THE end of the 1992 United States presidential campaign is good news to Vietnam.
As the latest "rising economic dragon" in Asia, Vietnam is expected to receive large-scale aid and investment from Japan that could lead to a quick erosion of the US-led economic embargo against Hanoi.
During the long US campaign, Japan was wary of offering economic help to its Asian neighbor for fear of being criticized by the lobby for families of US soldiers missing-in-action (MIA) in Vietnam.
The embargo's present aim is to force Hanoi to return the remains of American MIAs. Its original purpose, which Japan and many countries supported, was to punish Vietnam for its 1978 invasion of Cambodia. Last year's settlement of that conflict has opened holes in the embargo and helped to reduce Vietnam's damaging economic isolation.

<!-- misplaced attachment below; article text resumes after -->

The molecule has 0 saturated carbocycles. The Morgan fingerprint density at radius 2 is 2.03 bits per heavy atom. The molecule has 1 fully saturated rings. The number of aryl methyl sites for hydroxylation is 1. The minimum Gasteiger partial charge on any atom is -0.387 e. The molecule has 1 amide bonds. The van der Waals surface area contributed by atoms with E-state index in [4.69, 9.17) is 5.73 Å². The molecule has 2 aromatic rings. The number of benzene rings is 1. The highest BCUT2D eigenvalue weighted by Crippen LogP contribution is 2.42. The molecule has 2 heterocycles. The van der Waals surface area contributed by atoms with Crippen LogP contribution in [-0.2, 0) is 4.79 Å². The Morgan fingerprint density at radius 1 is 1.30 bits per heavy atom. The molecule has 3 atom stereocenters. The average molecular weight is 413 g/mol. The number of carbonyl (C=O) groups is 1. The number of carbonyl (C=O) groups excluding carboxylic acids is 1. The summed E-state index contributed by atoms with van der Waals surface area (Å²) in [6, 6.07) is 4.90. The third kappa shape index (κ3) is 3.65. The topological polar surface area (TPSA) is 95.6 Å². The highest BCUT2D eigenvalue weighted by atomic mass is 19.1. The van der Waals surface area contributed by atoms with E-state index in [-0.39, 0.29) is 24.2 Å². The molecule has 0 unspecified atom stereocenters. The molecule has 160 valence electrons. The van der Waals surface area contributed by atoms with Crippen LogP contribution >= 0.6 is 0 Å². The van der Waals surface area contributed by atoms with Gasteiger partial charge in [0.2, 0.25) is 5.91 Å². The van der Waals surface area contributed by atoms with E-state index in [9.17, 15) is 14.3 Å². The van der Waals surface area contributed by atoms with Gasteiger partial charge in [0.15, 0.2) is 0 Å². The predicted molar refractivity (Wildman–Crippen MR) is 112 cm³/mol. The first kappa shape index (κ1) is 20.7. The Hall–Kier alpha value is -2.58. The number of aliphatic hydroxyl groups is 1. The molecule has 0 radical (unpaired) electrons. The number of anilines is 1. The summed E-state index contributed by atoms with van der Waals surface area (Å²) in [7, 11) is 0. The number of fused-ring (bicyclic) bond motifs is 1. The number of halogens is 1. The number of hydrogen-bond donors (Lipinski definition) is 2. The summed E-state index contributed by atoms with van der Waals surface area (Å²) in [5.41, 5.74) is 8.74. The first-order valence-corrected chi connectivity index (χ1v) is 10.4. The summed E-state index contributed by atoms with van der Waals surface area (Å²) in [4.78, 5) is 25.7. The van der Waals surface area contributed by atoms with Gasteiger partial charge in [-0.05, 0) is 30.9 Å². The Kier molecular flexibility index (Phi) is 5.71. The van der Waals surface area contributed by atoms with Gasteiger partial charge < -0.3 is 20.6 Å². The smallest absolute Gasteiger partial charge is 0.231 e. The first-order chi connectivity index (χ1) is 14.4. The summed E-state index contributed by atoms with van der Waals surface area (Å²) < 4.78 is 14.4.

With the spotlight of the US campaign now gone, Japan is less willing to support the US embargo and will soon announce - perhaps today - that it is granting about $379 million in credit to Vietnam. About half of that low-interest credit will go to help Hanoi pay back overdue debt to Japan.
Japanese companies, a few of which were criticized by the US in 1987 for trying to invest in Vietnam, have been waiting for the start of aid to unleash a major investment offensive. In addition, many firms hope to benefit by building roads, bridges, electric plants, and other public works that Japan's new aid will finance.
Investors from Japan hope to tap Vietnam's natural resources, especially offshore oil; to take advantage of low wages and a strong work-ethic; and to get in early on a market of 67 million people, despite the present level of poverty.